Rats on the other hand have a natural tendency to hide which leaves them looking for spaces they can be discreet. Much of their activity will be heard or seen in attic or crawl spaces. They chew and gnaw their way through their surroundings just like mice do but with a bigger bite. They also have the ability to chew through tougher pieces of material like aluminum, glass, sheet metal and cinder blocks. As disease carriers, they transfer harmful diseases to humans via their excrement as they crawl back and forth along the pathways they create; leading them through your home and cross contaminating along the way.

How To Keep Mice And Rats Out Of Your Home In The Winter

When it comes to keeping mice and rats out of your home in the winter we will want to look at the three things they need in order to survive which are food, water and shelter.

Food

Without food, rodents will eventually starve or at best, search for a new location that provides a food source. When food is scarce, rats are known to feed on other mice or even each other but more than likely they will come across something they can ingest. Making sure that food is not accessible in or around your home is a preventative measure in ensuring that these rodents are not attracted to your living spaces. Tidying up all pantry closets along with using sealed containers for both people and pet food is a sure way to deter rodents from looking for food. Keeping floors swept from crumbs is an additional precaution as food debri is an attractant.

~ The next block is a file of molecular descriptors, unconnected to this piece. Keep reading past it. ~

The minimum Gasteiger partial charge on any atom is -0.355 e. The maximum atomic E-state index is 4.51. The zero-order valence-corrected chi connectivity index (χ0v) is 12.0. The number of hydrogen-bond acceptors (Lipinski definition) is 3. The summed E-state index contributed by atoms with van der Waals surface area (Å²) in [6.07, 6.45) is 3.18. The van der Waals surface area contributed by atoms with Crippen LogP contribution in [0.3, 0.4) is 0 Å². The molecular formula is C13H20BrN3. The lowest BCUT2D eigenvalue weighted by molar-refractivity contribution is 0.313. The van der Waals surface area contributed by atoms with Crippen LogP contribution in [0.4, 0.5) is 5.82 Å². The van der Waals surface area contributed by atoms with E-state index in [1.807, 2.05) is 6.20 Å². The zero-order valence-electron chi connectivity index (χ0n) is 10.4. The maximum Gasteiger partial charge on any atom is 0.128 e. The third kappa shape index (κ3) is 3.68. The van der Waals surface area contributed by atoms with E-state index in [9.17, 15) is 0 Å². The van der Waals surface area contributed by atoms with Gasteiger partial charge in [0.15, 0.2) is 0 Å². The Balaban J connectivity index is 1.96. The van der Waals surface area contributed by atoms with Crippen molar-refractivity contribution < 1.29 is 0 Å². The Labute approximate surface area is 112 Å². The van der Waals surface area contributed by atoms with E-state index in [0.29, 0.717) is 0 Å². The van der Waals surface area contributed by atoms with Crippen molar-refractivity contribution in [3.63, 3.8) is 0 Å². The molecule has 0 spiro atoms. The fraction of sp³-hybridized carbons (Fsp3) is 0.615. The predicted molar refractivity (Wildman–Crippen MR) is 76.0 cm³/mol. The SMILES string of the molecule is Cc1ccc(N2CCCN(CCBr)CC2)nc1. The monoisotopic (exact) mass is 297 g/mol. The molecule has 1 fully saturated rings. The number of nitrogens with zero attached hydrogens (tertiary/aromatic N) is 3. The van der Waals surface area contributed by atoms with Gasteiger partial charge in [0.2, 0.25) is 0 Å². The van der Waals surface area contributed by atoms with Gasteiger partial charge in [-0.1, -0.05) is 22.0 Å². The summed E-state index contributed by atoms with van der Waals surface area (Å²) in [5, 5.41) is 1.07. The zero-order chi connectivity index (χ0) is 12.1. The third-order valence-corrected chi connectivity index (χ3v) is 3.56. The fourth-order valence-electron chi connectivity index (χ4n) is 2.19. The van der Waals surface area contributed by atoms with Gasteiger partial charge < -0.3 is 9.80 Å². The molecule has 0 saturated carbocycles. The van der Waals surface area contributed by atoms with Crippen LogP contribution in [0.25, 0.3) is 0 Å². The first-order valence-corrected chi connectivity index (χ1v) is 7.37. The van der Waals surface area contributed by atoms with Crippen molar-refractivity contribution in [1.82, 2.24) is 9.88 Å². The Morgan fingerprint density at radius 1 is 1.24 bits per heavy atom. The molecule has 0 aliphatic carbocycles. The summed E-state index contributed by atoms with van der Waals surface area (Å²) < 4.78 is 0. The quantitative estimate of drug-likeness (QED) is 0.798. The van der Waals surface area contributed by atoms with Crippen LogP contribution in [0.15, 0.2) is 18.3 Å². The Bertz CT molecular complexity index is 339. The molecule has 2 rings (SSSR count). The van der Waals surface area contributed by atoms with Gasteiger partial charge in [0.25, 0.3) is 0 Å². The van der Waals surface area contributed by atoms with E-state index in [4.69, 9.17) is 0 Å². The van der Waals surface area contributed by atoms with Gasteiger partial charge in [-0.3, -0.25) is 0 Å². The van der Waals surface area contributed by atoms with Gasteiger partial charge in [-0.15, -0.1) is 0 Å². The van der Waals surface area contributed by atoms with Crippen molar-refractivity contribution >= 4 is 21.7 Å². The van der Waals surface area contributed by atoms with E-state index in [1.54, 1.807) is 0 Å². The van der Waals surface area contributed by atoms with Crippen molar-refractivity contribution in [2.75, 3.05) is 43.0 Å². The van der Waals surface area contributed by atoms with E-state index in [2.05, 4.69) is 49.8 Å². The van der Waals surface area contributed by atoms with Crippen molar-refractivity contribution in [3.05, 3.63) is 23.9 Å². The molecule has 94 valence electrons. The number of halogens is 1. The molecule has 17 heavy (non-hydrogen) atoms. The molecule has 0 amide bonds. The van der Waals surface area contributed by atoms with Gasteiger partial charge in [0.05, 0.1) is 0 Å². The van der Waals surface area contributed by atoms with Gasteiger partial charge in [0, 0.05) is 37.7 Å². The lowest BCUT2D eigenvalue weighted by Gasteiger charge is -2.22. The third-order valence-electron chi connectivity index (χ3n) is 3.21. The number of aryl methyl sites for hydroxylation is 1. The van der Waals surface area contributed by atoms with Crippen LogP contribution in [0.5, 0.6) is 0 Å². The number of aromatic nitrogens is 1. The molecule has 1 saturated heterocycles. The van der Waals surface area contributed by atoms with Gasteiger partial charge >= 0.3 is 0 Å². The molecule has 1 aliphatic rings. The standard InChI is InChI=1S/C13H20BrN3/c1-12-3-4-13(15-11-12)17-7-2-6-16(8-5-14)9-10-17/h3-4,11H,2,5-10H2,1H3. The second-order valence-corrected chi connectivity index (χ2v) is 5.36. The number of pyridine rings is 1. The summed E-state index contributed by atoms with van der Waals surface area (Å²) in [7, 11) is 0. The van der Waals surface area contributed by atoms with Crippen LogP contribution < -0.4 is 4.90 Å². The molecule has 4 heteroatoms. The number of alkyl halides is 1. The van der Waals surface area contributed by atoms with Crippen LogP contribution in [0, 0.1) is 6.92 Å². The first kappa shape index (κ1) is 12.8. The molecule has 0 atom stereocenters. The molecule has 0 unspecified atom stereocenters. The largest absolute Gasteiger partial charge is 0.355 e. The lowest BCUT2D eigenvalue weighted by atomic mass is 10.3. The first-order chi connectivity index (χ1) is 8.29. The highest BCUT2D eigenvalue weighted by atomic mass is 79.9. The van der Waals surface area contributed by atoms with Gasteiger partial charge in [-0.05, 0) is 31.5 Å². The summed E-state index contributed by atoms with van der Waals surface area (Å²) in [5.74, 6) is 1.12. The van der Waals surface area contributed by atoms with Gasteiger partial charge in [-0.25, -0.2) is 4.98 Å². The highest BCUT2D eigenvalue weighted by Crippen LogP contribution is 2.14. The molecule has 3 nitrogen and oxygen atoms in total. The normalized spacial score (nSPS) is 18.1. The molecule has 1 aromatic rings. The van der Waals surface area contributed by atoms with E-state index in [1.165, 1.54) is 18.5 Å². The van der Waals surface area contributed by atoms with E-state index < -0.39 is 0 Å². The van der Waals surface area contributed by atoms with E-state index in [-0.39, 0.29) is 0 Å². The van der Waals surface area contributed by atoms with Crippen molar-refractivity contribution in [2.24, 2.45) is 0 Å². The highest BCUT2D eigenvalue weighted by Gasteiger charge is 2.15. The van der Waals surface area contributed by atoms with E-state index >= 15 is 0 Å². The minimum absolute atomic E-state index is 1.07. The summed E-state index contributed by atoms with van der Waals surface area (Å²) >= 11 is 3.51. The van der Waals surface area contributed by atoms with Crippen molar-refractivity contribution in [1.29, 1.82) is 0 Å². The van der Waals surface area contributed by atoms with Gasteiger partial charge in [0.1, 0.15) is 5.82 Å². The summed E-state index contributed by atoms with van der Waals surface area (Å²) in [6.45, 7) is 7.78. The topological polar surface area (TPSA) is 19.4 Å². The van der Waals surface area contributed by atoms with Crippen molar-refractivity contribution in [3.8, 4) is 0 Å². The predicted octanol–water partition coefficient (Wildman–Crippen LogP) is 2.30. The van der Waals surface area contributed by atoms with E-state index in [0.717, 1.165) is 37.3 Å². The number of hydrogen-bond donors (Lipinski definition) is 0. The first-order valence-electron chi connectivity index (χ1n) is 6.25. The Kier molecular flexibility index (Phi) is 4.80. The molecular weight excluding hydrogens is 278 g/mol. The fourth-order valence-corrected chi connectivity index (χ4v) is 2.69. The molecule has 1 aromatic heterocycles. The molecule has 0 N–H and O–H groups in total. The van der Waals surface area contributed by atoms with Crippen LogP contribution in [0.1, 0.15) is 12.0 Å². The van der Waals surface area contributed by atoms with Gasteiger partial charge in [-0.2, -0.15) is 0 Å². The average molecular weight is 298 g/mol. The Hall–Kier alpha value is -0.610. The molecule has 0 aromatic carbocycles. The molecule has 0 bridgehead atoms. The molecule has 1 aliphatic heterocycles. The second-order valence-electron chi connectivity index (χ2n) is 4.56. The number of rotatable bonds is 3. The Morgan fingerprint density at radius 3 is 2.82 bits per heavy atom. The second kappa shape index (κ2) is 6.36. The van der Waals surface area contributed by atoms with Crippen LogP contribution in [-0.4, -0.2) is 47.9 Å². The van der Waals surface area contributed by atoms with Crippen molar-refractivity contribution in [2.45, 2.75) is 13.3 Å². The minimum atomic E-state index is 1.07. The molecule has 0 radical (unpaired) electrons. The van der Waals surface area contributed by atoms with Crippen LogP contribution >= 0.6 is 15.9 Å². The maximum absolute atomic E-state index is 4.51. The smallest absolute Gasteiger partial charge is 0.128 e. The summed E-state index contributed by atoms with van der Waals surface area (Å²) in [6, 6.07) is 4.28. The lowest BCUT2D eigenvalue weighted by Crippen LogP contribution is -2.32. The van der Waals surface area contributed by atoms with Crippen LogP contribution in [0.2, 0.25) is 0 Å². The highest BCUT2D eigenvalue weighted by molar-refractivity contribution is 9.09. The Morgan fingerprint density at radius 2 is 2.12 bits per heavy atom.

Water

When it comes to water you want to think about areas where water can drip, drain or puddle. Mice and rats will not go looking to drink from your faucets but they will drink from leaking pipes, puddles underneath and around your home as well as areas where water drains. Doing a perimeter check around and in your home is worth the time as these will not only attract rodents but can become costly fix-its if left unattended.

Shelter

In order to keep mice and rats out of your home in the winter you’ll need to make sure they don’t have access to it. Seal off all cracks, holes and crevices even if they are the size of a dime. Rats can squeeze through holes the size of a quarter and mice are known to squeeze through holes the size of a nickel. By sealing off all possible entry points, you as a homeowner are defending your property from a possible infestation and ensuring your family peace of mind. Stacking all wood at least 6ft. away from the exterior of the home is important as well. Remember, rodents like to go unseen, so don’t give them reason to! Cut back all overhanging branches from your home along with bushes and vegetation. A well maintained yard is a great way to prevent rodents from invading your property.

If you suspect that you have a mice or rat problem on your hands this winter, call your local pest control company. They will be able to assess your situation, tell you how to get rid of rodents and provide you tips on how you can prevent the problem from recurring.